Because when a natural disaster strikes everyone, even the staunchest conservative, wants an active, engaged, effective government stepping up to help. The anti-government message of the Republicans is a loser right now. Watch Florida go for Obama by a couple of points.
It was a really good idea. One that would be a step in reducing our carbon emissions and dependence on oil. But the implementation essentially threw the money away - $425,080 in federal funds and $167,000 in City of Boulder funds. (And odds are this wastage has occurred in most of the other cities that made use of this program.)
Worse than the half million thrown away, the giant shame is that this has slowed the adoption of electric vehicles. A program that was intended to accelerate the adoption of electric vehicles has instead become a boondoggle that has no impact other than to purchase products and work that is not used.
The federal government had a great idea. Electric vehicles suffer from a chicken & egg problem – without chargers people won't buy electric vehicles. Without electric vehicles cities & businesses won't install chargers. So the feds provided funds to install chargers. Great idea. The entire Denver metro area only needs about 40 chargers, in the appropriate locations, to solve this issue.
Note: EV owners have a charger at home and therefore leave the house each morning with a full charge. They rarely need a charge, only when they travel over 82 miles in a day. That's why solving this issue only requires a small number of chargers.
Wasteful Requirements Added
So the City of Boulder (City motto – if it says green we'll do it) applied for and received approval from the DOE. With a project scope (page 1) that includes:
Some locations for charging stations will also be connected to existing and planned installations of solar photovoltaic systems along with battery storage systems.
With this requirement, it insured that ¾ of the funds will be applied, not to seeding EV chargers, but to installing a small solar power and battery at each location. Why on earth did they do this? An EV charger requires a standard 220v 20amp power source. The same thing the refrigerator in your house has. Building solar panels and a battery specifically for that one 220v outlet is horribly inefficient and completely unnecessary.
And the wastage doesn't end there. The cost to the City to install a pair of chargers at a single location is (page 3) $34,176. Keep in mind this is basically running conduit and wiring for plugs for 2 refrigerators. When I had a charger installed in my garage (same requirements) the cost was under $700.00 for labor and materials. So say $1,400.00 for two. The City spent 4 times that amount just on project management (which was probably someone driving out and going "yep, they work").
Location, Location, Location
And all of that is irrelevant. Because the City placed the chargers where no one would use them. That's right, after all that money and effort, the end result is the same as if they had done nothing. ½ million down the drain. Why?
Remember that Electric Vehicles are charged at home and so they leave the house every morning with a full charge. Unlike a gas powered car, an EV owner will never be charging close to home. A Boulder resident does not need a charger in Boulder, they need one when they drive 35+ miles somewhere outside of the City and need a charge while they are elsewhere. So chargers are not needed at rec centers, libraries, city hall, supermarkets, drug stores, or any other local residents only destination. And where did Boulder choose to place them?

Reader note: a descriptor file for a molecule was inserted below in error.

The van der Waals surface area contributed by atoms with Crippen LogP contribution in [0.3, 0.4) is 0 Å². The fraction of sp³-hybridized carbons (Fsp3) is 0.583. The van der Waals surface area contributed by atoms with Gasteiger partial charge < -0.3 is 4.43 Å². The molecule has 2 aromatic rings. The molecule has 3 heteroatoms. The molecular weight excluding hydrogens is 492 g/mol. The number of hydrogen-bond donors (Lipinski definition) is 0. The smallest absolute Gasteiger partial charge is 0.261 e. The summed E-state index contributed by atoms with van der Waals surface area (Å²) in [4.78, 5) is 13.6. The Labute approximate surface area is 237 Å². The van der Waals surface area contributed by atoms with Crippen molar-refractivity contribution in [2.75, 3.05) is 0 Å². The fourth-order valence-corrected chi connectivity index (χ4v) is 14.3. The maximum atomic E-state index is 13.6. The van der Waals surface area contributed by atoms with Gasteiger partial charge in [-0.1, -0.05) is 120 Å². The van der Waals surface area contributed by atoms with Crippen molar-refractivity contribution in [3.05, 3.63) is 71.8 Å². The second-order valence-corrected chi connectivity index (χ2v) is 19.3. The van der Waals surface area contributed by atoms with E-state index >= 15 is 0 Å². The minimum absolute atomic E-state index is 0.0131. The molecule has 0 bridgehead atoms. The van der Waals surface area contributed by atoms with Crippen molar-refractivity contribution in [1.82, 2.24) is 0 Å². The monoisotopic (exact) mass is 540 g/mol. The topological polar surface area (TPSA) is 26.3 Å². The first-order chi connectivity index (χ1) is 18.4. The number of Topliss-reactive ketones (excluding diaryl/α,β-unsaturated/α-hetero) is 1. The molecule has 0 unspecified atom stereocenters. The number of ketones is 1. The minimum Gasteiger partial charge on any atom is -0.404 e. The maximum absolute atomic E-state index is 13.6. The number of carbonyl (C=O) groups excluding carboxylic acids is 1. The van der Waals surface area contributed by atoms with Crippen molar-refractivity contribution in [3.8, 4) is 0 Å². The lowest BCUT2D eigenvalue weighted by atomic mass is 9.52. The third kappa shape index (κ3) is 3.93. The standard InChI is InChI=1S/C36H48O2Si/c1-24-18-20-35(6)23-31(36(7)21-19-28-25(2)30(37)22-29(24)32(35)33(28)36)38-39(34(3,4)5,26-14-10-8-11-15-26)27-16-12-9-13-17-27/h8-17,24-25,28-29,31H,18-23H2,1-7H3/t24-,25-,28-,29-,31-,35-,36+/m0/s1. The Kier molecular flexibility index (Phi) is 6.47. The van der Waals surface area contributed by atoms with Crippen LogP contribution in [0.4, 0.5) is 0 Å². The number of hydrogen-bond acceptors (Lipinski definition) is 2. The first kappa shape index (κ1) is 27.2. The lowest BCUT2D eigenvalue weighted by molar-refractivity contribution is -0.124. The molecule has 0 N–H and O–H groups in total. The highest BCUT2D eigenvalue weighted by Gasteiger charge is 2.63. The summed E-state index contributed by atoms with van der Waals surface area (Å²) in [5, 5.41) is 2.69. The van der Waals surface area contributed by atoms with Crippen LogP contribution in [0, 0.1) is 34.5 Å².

So for the public charging locations, we have plans to put chargers at our rec centers, the municipal building (city hall) and at a downtown garage on Pearl Street since they have or will have solar pV and are tied to the Smart Grid.
Clearly they did not talk to anyone who understands where/when EVs need to be charged. And so they figured they were like gas powered cars and sited based on that erroneous assumption. This is akin to newspapers assuming they could put their classified ads on the web and compete with Craigslist. How bad did they get it? They are reporting that over the last 60 days the two chargers installed at East Boulder Rec (the only ones installed so far) have been used a total of 3 times, each time for under an hour.
To repeat, forgetting the solar panels, batteries, overhead, etc. Just the direct install cost of $34,176 has had a ROI over 2 months of $3. That's an ROI of 0.0001%. Of course I'm being unfair to only look at 2 months. If we spread that out to 5 years than that pushes it up to an ROI of… uh… 0.003%. This is pathetic.
Ok, they made a dumb mistake but the City was watching how it was being used so they could learn going forward and adjust – right? Actually no. When I asked for this information I was told:
I received your request, referenced above, on July 16, 2012. Under the City's policy on Access to Public Records, you will need to pay the attendant costs. I estimate the cost of research, retrieval, compilation at 4 hours @ $35 will be $140.
They apparently were never intending to actually look at usage. (Also, 4 hours to find it was used 3 times? Really? Suggestion for the city – go to Reporting Software Info and get a system to automate this.) Rather they were going to continue merrily on their way. And in fact may well choose to continue with their present plan even with this additional knowledge (I have a question in to them).
We're now another year down the road and the fundamental problem of no chargers still exists. Even worse, Electric Vehicle sales are slowing down, in large part because there are no chargers located to enable long trips. I, like most Leaf owners, get asked 3 – 5 times a week by someone about to get a new car if they should look at the Leaf. And I have to tell them that at present, only if they'll never take the car over 75 miles round trip. And I'm not the only one saying this. As far as I can tell, there is not a single EV charger in the Denver Metro area located where it would be of use. It works as a second family car if you can always use the first car for longer trips. (Longer defined as Denver International Airport if you live in Boulder.)